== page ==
Two documentary limited series look at professional basketball from two contrasting perspectives: “They Call Me Magic“ (TV-MA), a four-part documentary on superstar Earvin “Magic” Johnson, and the five-part “The Long Game: Bigger than Basketball“ (TV-14), which follows NBA hopeful Makur Maker.
Snoop Dogg hosts the comic reality series “So Dumb It’s Criminal: Season 1“ (not rated).
In the Irish crime drama “Hidden Assets: Season 1“ (not rated), a routine raid on a drug dealer leads a detective (Angeline Ball) to a political conspiracy rooted in the diamond trade in Antwerp. Two episodes available, new episodes on Mondays.
The Criterion Channel
“The World of Guru Dutt” presents eight features from the director hailed as “the Orson Welles of Indian cinema” for his striking visual style, including his powerful portrait of artistic struggle, including his celebrated drama “Pyaasa“ (India, 1957, with subtitles), plus the documentary “In Search of Guru Dutt“ (1989) and an introduction by filmmaker Mira Nair.
The “Asian American Filmmaking 2000–2010” spotlight features eleven features and eight short films, including Alice Wu’s “Saving Face“ (2004, not rated) and Richard Wong’s DIY “Colma: The Musical“ (2006, not rated). Also new:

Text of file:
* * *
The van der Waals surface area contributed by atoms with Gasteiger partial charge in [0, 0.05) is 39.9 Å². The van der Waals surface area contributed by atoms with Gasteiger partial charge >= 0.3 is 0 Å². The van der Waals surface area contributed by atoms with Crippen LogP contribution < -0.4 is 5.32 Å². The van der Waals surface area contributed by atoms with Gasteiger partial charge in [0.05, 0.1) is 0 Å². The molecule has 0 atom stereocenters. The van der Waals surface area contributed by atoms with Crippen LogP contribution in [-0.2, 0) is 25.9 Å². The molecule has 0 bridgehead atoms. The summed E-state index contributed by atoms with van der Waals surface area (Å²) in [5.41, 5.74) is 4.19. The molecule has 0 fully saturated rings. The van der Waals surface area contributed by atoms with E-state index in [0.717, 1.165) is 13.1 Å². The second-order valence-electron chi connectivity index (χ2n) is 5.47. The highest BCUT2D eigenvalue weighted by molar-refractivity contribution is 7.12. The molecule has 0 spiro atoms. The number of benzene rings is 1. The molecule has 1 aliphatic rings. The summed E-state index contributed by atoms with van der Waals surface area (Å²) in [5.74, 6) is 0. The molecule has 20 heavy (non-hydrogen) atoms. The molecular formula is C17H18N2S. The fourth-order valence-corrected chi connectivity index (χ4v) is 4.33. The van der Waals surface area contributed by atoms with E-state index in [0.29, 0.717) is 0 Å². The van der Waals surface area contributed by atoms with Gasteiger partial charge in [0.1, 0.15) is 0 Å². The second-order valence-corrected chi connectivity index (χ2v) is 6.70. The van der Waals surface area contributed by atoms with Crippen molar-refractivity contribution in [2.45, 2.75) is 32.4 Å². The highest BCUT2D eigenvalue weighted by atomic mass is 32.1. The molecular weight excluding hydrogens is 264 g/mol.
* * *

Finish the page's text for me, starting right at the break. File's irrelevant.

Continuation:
- Richard Burton in the biblical epic “The Robe“ (1953), the first CinemaScope movie ever released;
- “Boom for Real: The Late Teenage Years of Jean-Michel Basquiat“ (2017), Sara Driver’s documentary on the prefame years of the New York artist.
“Fabian: Going to the Dogs“ (Germany, 2021, not rated, with subtitles), Dominik Graf’s epic adaptation of the classic Erich Kästner, follows a working class man in Berlin during the rise of Hitler. Also new:
- Arnaud Desplechin’s “My Golden Days“ (France, 2015, not rated, with subtitles), a remembrance of a dramatic youth starring Mathieu Amalric as Descplechin’s alter ego;
- Mike Hodges’ “Croupier“ (1998, R) starring Clive Owen as a would-be novelist working at a casino;
- cult horror film “The Visitor“ (Italy, 1979, R), an entertainingly incoherent knock-off of “The Exorcist.”
The Roku Channel
Kiernan Shipka, Diane Kruger, and Donald Sutherland star in the Hollywood satire “Swimming With Sharks: Season 1“ (TV-MA), adapted from the 1994 cult movie by actress/costar Kathleen Robertson.
Rebel Wilson stars in “Les Norton“ (not rated), a limited series from Australia featuring Alexander Bertrand as a bloke from the outback who gets seduced by the criminal underworld of 1985 Sydney.
The weekly column is featured in The Seattle Times, The Spokesman-Review, and other newspapers.